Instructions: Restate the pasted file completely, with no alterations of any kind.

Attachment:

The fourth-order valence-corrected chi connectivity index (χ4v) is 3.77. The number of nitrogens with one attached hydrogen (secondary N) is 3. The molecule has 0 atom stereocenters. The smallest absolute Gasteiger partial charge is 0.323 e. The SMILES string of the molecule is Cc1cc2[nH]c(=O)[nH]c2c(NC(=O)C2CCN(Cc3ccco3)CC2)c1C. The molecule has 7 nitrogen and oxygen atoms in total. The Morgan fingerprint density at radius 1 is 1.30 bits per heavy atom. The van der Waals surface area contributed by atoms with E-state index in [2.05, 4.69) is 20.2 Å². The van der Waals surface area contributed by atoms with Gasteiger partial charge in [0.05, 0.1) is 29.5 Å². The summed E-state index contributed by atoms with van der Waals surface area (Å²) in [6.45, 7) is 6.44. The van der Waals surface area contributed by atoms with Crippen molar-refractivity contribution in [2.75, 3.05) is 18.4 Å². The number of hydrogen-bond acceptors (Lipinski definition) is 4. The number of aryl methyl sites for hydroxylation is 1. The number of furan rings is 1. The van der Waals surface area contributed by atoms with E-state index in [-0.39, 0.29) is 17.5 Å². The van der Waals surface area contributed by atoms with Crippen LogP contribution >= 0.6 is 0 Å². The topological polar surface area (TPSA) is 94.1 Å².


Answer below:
The fourth-order valence-corrected chi connectivity index (χ4v) is 3.77. The number of nitrogens with one attached hydrogen (secondary N) is 3. The molecule has 0 atom stereocenters. The smallest absolute Gasteiger partial charge is 0.323 e. The SMILES string of the molecule is Cc1cc2[nH]c(=O)[nH]c2c(NC(=O)C2CCN(Cc3ccco3)CC2)c1C. The molecule has 7 nitrogen and oxygen atoms in total. The Morgan fingerprint density at radius 1 is 1.30 bits per heavy atom. The van der Waals surface area contributed by atoms with E-state index in [2.05, 4.69) is 20.2 Å². The van der Waals surface area contributed by atoms with Gasteiger partial charge in [0.05, 0.1) is 29.5 Å². The summed E-state index contributed by atoms with van der Waals surface area (Å²) in [6.45, 7) is 6.44. The van der Waals surface area contributed by atoms with Crippen molar-refractivity contribution in [2.75, 3.05) is 18.4 Å². The number of hydrogen-bond acceptors (Lipinski definition) is 4. The number of aryl methyl sites for hydroxylation is 1. The number of furan rings is 1. The van der Waals surface area contributed by atoms with E-state index in [-0.39, 0.29) is 17.5 Å². The van der Waals surface area contributed by atoms with Crippen LogP contribution >= 0.6 is 0 Å². The topological polar surface area (TPSA) is 94.1 Å².